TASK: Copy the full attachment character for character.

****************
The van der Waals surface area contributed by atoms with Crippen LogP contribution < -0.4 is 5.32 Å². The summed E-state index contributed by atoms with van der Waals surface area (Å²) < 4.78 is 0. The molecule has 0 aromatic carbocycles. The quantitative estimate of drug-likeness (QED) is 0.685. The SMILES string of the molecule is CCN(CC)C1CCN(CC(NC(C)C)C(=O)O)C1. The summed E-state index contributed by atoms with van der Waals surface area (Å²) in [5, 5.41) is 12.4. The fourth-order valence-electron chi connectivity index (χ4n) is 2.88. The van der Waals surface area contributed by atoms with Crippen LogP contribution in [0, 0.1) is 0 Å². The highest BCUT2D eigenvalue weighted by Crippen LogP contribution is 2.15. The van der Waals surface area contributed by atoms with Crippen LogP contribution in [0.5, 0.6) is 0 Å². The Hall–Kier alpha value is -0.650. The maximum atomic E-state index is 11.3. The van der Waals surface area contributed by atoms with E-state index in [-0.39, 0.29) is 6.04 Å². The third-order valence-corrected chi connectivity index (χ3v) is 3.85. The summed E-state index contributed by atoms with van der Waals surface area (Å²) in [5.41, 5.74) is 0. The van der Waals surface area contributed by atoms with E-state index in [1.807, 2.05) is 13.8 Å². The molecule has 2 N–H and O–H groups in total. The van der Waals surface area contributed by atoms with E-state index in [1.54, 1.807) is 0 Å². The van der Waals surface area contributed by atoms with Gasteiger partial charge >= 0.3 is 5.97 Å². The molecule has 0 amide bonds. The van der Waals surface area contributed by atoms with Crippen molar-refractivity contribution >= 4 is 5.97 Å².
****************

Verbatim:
The van der Waals surface area contributed by atoms with Crippen LogP contribution < -0.4 is 5.32 Å². The summed E-state index contributed by atoms with van der Waals surface area (Å²) < 4.78 is 0. The molecule has 0 aromatic carbocycles. The quantitative estimate of drug-likeness (QED) is 0.685. The SMILES string of the molecule is CCN(CC)C1CCN(CC(NC(C)C)C(=O)O)C1. The summed E-state index contributed by atoms with van der Waals surface area (Å²) in [5, 5.41) is 12.4. The fourth-order valence-electron chi connectivity index (χ4n) is 2.88. The van der Waals surface area contributed by atoms with Crippen LogP contribution in [0, 0.1) is 0 Å². The highest BCUT2D eigenvalue weighted by Crippen LogP contribution is 2.15. The van der Waals surface area contributed by atoms with Crippen LogP contribution in [0.5, 0.6) is 0 Å². The Hall–Kier alpha value is -0.650. The maximum atomic E-state index is 11.3. The van der Waals surface area contributed by atoms with E-state index in [-0.39, 0.29) is 6.04 Å². The third-order valence-corrected chi connectivity index (χ3v) is 3.85. The summed E-state index contributed by atoms with van der Waals surface area (Å²) in [5.41, 5.74) is 0. The van der Waals surface area contributed by atoms with E-state index in [1.807, 2.05) is 13.8 Å². The molecule has 2 N–H and O–H groups in total. The van der Waals surface area contributed by atoms with E-state index in [1.54, 1.807) is 0 Å². The van der Waals surface area contributed by atoms with Gasteiger partial charge >= 0.3 is 5.97 Å². The molecule has 0 amide bonds. The van der Waals surface area contributed by atoms with Crippen molar-refractivity contribution >= 4 is 5.97 Å².